Another isn’t alone:

I’m missing Hitch. His voice is needed regarding France. His words regarding Denmark will have to make the point:

Hitch’s words – about how religious fundamentalists of all stripes defend each other when it comes to secular free speech – prove prescient:

Bill Donohue, president of the Catholic League, a U.S. organization that “defends the rights of Catholics,” issued a statement [yesterday] titled “Muslims are right to be angry.” In it, Donohue criticized the publication’s history of offending the world’s religiously devout, including non-Muslims. The murdered Charlie Hebdo editor Stephane Charbonnier “didn’t understand the role he played in his [own] tragic death,” the statement reads. “Had [Charbonnier] not been so narcissistic, he may still be alive,” Donohue says, in what must be one of the more offensive and insensitive comments made on this tragic day.

Another reader flags a much longer video from Hitch on free speech. Another shifts gears and wildly speculates about the motives of the massacre:

In thinking about the horrible attack today, the typically dormant conspiracy theorist part of me wondered if this really was an act of Islamic Fundamentalist terror, or if it was only intended to look like one. You posted a snippet of Juan Cole’s message, saying that that this played into the hands of both Al-Qaeda and the “Islamophobic French Right wing.”  Why are we so sure it wasn’t some hardcore nationalists who wanted to create the very kind of backlash the attack is likely to create?

Now, obviously the likeliest scenario is that it was, in fact, perpetrated by three (including the driver) Islamic Fundamentalist terrorists, but two things have made me question it apart from the multiple parties who had motive.

First, the terrorists told the woman opening the door for them that they were Al-Qaeda, in unaccented French, and then they started screaming Allahu Akbar as they perpetrated their assault.  It all seemed too stereotypically like Islamic Fundamentalist terror.  Of course, maybe that’s a stereotype because that’s how it happens, but it made me question things a bit. Second, and this is very tenuous, the skin of the attackers under their masks look very white.  (Yes, there are obviously also light-skinned and/or white Islamic Fundamentalists).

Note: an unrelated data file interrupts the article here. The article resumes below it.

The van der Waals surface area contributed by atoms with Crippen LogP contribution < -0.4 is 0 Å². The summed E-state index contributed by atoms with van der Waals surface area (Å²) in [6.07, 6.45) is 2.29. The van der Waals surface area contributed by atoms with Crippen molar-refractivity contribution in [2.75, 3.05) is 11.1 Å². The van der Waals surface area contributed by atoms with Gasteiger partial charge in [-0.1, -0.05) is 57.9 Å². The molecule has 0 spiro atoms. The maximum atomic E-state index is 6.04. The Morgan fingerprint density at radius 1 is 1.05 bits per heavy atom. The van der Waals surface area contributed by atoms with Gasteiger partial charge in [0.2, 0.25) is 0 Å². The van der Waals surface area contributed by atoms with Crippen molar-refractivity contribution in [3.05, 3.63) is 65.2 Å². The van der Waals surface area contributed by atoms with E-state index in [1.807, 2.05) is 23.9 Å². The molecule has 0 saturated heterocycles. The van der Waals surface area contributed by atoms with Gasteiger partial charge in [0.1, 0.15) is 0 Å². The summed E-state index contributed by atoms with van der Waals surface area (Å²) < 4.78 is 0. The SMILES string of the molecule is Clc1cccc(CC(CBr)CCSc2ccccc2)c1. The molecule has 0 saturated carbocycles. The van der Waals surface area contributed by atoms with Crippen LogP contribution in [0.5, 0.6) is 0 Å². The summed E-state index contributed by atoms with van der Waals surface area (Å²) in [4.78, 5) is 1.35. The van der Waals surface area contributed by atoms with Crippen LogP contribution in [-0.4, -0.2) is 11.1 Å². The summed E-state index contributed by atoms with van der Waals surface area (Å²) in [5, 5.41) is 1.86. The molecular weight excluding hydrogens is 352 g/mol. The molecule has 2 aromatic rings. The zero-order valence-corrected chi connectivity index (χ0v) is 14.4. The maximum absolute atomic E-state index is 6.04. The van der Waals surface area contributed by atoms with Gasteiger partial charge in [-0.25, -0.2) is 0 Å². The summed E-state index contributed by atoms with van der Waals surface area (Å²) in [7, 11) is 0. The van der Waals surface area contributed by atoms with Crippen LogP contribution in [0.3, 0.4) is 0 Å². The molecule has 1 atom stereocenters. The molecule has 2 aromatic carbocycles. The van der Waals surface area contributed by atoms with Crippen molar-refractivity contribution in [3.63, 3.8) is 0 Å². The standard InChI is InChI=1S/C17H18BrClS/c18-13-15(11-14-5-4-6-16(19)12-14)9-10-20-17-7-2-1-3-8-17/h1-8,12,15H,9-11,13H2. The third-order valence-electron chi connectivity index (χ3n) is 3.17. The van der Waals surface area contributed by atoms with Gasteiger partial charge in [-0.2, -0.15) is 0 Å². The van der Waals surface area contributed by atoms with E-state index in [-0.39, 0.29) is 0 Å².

Anyway, that’s my conspiracy theory for the year.  I wish it had to do with something far less sad and horrible.

Follow all Dish coverage of the Charlie Hebdo attack here. Update from a reader:

The discussion around the attack has focused around freedom of speech, and whether or not we should lionize the magazine despite its baiting tactics. Some voices emphasize the need to defend freedom of speech at all costs. The others say that Charlie Hebdo was a little over the top – their cartoons weren’t critiques so much as racist slurs. The problem with both stances is they still limit this attack to an attack on free speech. And while I think that’s a part of this cultural tension, I don’t think it’s the whole story, or even the central one.

Maybe Charlie Hebdo wasn’t attacked because of its cartoons but instead because of larger political forces at work. Maybe people don’t become radicalized because of ideas or teachers, but rather because of living conditions and/or identity politics.  Few commentators have mentioned how European Muslims are statistically poorer and less culturally integrated than Muslim Americans. I haven’t seen any of the write ups discuss the 2010 banning of face coverings, the strict anti-immigration policies that are common throughout Europe, or the lack of Muslim representation in European governments.

Do crazies pick up guns and shoot people sometimes? Of course. But if this is terrorism (and not simply a killing spree), we can not stick our heads in the sand and retreat to cliches like “They hate us for our freedom.” Not only is that an oversimplified approach, it also prevents us from healing the wounds that continue to haunt us. Political violence cannot exist in a vacuum. Talking about this awful crime like it’s simply the product of a few cartoons is unproductive, and leads to deeper lines drawn in the sand.

(Illustration details here)

Slaughtered For Satire, Ctd

After their accomplice turned himself in, “reportedly after he saw his name circulating on social media,” the gunmen have been identified – but they remain at large. Their affiliation with terrorist organizations, if any, remains unclear: